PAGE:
Advancing Primary Care Delivery: Practical, Proven, and Scalable Approaches
(September 2014) Primary care represents an estimated 6 percent to 8 percent of national health care spending — approximately $200 billion to $250 billion annually. Primary care visits account for 55 percent of the 1 billion physician office visits annually in the United States, and the Affordable Care Act could generate an additional 25 million primary care visits annually. There are multiple, complementary pathways to successfully expand primary care capacity and improve service delivery. When implemented successfully, their common threads include focusing on the patient; the quality of service delivery; and paying for value.
100 Percent Of Our Future: Improving the health of America's children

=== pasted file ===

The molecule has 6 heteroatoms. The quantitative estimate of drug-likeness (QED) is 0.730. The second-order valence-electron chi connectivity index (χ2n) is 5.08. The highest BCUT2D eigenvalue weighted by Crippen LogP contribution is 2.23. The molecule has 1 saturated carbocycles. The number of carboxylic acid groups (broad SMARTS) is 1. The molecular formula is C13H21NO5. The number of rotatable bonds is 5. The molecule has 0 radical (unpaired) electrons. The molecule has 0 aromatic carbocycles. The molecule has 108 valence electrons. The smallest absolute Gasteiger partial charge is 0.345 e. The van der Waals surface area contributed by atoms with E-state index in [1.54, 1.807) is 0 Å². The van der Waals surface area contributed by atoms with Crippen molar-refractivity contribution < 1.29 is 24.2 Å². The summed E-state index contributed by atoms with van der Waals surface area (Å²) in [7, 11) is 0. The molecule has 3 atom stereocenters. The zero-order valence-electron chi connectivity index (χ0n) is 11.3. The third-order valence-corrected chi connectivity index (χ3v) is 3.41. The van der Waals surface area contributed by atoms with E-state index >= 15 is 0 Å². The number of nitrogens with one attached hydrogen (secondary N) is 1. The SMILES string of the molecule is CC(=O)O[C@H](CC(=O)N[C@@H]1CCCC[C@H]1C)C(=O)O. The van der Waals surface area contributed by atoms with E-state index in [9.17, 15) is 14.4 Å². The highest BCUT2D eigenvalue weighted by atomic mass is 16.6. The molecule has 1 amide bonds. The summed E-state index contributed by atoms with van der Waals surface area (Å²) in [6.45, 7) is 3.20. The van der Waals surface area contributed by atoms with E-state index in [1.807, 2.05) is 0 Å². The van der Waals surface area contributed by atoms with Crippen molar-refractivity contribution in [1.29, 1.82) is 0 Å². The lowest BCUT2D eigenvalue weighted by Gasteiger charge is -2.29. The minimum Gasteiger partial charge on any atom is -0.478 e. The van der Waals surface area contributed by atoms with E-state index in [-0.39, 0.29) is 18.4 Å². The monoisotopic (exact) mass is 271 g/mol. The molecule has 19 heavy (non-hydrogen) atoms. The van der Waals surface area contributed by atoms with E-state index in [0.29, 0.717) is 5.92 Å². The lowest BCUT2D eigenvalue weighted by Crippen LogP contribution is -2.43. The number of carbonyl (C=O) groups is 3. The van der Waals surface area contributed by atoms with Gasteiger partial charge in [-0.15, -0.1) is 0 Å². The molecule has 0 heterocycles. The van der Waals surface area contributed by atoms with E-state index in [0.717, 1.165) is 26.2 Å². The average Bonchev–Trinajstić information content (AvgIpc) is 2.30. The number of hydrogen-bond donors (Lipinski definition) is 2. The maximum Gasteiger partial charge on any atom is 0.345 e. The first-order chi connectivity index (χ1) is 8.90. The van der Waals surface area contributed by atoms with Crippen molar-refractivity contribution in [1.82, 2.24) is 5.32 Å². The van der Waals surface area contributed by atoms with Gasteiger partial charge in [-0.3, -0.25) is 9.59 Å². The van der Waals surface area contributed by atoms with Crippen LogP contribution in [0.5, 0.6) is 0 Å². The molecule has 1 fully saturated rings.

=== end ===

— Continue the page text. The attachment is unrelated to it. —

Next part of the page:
(August 2013) This report highlights opportunities for reducing childhood obesity; shows that broad application of group prenatal care models can boost healthy pregnancies and reduce the incidence of preterm births; and identifies “easy wins” to help improve children’s health through better care coordination, which can result in better health outcomes and cost savings.
New Report: Practical Solutions for Chronic Child-Related Conditions Could Improve Health, Save at Least $41 Billion Over 10 Years
Modernizing Rural Health Care: Coverage, quality and innovation
(July 2011) Rural Americans experience more chronic health conditions such as diabetes and heart disease than urban and suburban residents and have greater difficulties accessing high-quality care. This paper explores how health reform implementation will increase the need for innovative care models and points to technology and a stronger role for rural primary care as promising solutions.